The first event was a design presentation highlighting the vessel’s development. That was followed by on-the-water racing including: a precision navigation contest, match racing, a 5 km race and a station-keeping contest.
Five boats representing three schools; Queen’s University of Canada, the University of Wales at Aberystwyth and the United States Naval Academy, participated. Design summaries of the boats can be found here .
This year’s competition was marked by choppy conditions which tested the boats’ watertight integrity and ability to power through chop. When the chop was light, so was the wind! Currents of up to 0.5 knots made it important for the boats to have speed in light air. No team came through unchallenged as highlighted by the continued lack of finishers in the precision navigation contest!
Queen’s and USNA clearly improved significantly from last year with Queen’s modifying their boat with a deeper keel for added stability and padding of the hull to increase hull volume to offset the added keel weight. Their increased stability showed with greater boat speed in all wind speeds and the ability to sail in stronger winds. The USNA team built a new, lighter boat and increased the sail area of the old boat significantly. The added sail area helped in the lighter air but required the team to switch to smaller sails as the breeze built. The new boat was narrower and had a slightly lighter but longer bulb. The lower stability was apparent, but the lower hull resistance more than offset that liability and the new boat was quite quick in all conditions. USNA’s systems were significantly more advanced, but watertight integrity issues hurt their reliability.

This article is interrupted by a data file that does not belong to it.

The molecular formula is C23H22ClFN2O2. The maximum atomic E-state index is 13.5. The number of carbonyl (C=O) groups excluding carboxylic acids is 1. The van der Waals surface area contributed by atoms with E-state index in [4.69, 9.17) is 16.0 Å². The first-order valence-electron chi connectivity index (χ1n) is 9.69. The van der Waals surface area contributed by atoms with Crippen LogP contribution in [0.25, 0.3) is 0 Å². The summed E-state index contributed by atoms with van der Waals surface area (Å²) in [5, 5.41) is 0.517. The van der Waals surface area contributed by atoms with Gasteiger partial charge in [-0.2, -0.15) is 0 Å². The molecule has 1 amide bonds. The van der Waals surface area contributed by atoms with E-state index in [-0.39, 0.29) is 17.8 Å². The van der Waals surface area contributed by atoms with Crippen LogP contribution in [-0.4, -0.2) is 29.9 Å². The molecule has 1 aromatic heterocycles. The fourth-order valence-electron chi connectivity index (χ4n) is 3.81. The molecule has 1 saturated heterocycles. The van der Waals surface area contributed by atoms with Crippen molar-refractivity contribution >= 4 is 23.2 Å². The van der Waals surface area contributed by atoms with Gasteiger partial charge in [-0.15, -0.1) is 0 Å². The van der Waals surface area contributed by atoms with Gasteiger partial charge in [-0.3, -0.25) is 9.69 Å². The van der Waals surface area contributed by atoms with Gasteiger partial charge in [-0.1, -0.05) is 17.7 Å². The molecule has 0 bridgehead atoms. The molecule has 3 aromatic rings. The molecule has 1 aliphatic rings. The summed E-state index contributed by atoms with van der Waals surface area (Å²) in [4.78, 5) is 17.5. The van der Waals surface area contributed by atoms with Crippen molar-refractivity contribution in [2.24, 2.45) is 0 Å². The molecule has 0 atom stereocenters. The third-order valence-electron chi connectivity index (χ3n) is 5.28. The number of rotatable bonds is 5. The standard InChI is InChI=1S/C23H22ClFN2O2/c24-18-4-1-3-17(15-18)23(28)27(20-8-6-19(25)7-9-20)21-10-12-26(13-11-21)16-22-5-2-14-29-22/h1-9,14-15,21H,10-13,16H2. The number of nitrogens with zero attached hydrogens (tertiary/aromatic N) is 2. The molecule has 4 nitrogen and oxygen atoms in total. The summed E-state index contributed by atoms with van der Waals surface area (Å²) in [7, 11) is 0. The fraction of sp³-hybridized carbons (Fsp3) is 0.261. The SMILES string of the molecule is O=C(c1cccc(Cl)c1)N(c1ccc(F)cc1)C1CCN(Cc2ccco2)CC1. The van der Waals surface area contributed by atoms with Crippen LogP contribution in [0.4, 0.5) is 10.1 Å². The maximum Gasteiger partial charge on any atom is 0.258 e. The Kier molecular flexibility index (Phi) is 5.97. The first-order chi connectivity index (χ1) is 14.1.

Wales brought two very small boats which meant that they were much slower than the other boats, but their reliability was impressive. No issues surfaced, but they did have problems handling the light air, chop and current.
The SailBot Class is primarily aimed at undergraduate university teams but high school teams are also encouraged to enter. While the objective is for the students to build boats to their own designs, kit boats are welcome with the understanding that the team will receive reduced points for design development in the presentation event. The Open Class includes boats designed and built by graduate students, other academics or those in industry.
Some picture’s can be found on Rob Campbell’s flickr site.
United States Naval Academy (“Luce Canon”): 28.6 points
United States Naval Academy (“First Time”): 26 points
Queen’s University (“North Star”): 24.5 points
University of Wales, Aberystwyth (“MOOP 2”): 13.6 points
University of Wales, Aberystwyth (“MOOP1”): 12.9 points
Presentation Winner: USNA
Match Racing Winner: USNA (Luce Canon)
Station Keeping Winner: USNA (Luce Canon)
Long Distance Race Winner: USNA (First Time)
Navigation Contest: No finishers
Open Class Winner: University of Wales, Aberystwyth